Two Indian women referees being selected to officiate at the Asian Games in Incheon, South Korea, in September may be a cause for celebration as the country embarks on a new phase in professional football.
Maria Rebello and Uvena Fernandes are the first women referees picked by the Asian Football Confederation (AFC) to supervise Asian Games matches and they are all too excited about the break they have been given.
“I am overwhelmed, this will be my first match abroad and I’m feeling very excited,” Fernandes, who received her FIFA certification badge only this year, told IANS.
“I’m not nervous at all. I have faith in my abilities and I have prepared well, I’m just raring to go,” said Fernandes, who for the past five-six years has been officiating Subroto Cup matches.
While Fernandes, 32, is a relative new-bee, her partner Rebello has acquired the knack of keeping grown men in check on the field.
Rebello, 42, a former India senior women’s national team captain and a regular referee in the Goa pro-league, became the first woman to oversee I-League and Santosh Trophy matches.
“I’m feeling great. It’s something of a second coming for me, I had participated in the 13th Asian Games in Bangkiok in 1998 as a player and now I’m back at the Games to referee matches. Playing is completely different from officiating, but I’m confident I will do well,” Rebello told IANS.
“We will have a fitness test before the championship and I’m practising and keeping myself in top shape by refereeing the professional Goan league,” Rebello added.
One of the challenges a referee faces in international tournaments such as this is the language barrier.
With 45 nations participating in the Incheon Games, English certainly would not be everyone’s strong suit.
The Indian duo, however, is ready to deal with such issues and have a well thought out plan to overcome these deficiencies.
“I have decided that before every game, I would get myself well versed with a few important words from the two countries that I would be officiating and then there is obviously gesturing with hands,” said Fernandes.
Her more experienced colleague has an even better way of overcoming this challenge.
“Yes, the language barrier would certainly be a challenge, but I have devised plans to address such issues,” said a confident Rebello.
“I feel that sometimes not knowing the language is an advantage because you can ignore all the nonsense the players utter in anger when they are upset,” she added.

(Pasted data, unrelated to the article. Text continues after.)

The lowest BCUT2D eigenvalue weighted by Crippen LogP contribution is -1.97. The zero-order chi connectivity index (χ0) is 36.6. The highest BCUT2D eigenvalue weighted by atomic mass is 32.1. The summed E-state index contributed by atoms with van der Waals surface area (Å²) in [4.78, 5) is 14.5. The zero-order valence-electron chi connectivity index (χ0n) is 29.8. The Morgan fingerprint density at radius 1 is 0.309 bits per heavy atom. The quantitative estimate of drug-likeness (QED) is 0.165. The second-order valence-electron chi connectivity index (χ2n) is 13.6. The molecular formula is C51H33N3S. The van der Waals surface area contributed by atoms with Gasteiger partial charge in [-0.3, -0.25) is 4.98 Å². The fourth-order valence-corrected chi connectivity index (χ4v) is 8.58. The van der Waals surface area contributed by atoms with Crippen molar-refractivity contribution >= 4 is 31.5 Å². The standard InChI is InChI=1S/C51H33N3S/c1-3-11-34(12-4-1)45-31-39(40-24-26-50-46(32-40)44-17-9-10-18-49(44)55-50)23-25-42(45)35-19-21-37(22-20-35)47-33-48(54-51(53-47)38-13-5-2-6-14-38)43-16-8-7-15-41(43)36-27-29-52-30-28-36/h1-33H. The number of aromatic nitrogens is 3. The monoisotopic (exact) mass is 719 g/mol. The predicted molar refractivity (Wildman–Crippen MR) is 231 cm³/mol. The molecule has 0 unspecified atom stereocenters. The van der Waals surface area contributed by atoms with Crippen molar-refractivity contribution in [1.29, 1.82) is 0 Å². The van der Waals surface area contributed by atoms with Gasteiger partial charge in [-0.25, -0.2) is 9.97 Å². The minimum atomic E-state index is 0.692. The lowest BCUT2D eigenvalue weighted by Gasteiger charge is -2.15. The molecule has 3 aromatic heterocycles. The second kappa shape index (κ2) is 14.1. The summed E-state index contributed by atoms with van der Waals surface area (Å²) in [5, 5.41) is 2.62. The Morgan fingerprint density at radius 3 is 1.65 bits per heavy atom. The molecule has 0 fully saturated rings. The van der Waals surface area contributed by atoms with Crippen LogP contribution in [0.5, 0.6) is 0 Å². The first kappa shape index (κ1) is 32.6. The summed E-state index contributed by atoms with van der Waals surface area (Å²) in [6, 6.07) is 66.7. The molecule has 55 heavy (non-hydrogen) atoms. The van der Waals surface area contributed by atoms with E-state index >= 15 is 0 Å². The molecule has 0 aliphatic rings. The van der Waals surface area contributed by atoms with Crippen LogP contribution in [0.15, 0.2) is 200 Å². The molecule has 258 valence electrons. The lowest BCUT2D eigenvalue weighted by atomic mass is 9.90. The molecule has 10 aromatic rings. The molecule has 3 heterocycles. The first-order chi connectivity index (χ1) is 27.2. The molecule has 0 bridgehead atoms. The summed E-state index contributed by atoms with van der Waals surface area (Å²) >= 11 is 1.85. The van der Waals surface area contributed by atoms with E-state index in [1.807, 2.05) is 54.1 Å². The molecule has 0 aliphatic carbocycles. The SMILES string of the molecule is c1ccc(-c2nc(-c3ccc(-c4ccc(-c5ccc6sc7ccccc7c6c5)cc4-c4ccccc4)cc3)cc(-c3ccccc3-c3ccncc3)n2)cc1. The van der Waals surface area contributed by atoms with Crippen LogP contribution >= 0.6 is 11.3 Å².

However, the remarkable journey for the two, who are leaving for Incheon Sep 10, hasn’t been easy and both have credited the head of the All India Football Federation’s (AIFF) referees department, Gautam Kar, for the boom in the number of women referees.
A look at the FIFA list of women referees shows only two Indians whereas a tiny West African nation like Benin with a population of less than 10 million, has seven. Many other smaller African nations have also produced more women referees. India has a lot a catching up to do, but the two Indian referees feel things are improving.
“The development of women referees in India is in the best hands. What he (Gautam Kar) has done for it cannot be explained in words. He has been instrumental for us becoming refs. The fact that the U-19 women’s nationals in Cuttack was manned by all-women referees for the first time goes to show what sort of depth there is in the country,” said Rebello.
Fernandes feels that with top-level professional leagues like the Indian Super League (ISL) springing up in the country, it’s only a matter of time before more and more Indian referees get to officiate in international matches and tournaments.
“Professional leagues will give opportunities to young referees, both men and women, to hone their skills. Hopefully, with that experience and exposure we hope to get nominated for bigger tournaments around the world,” Fernandes said.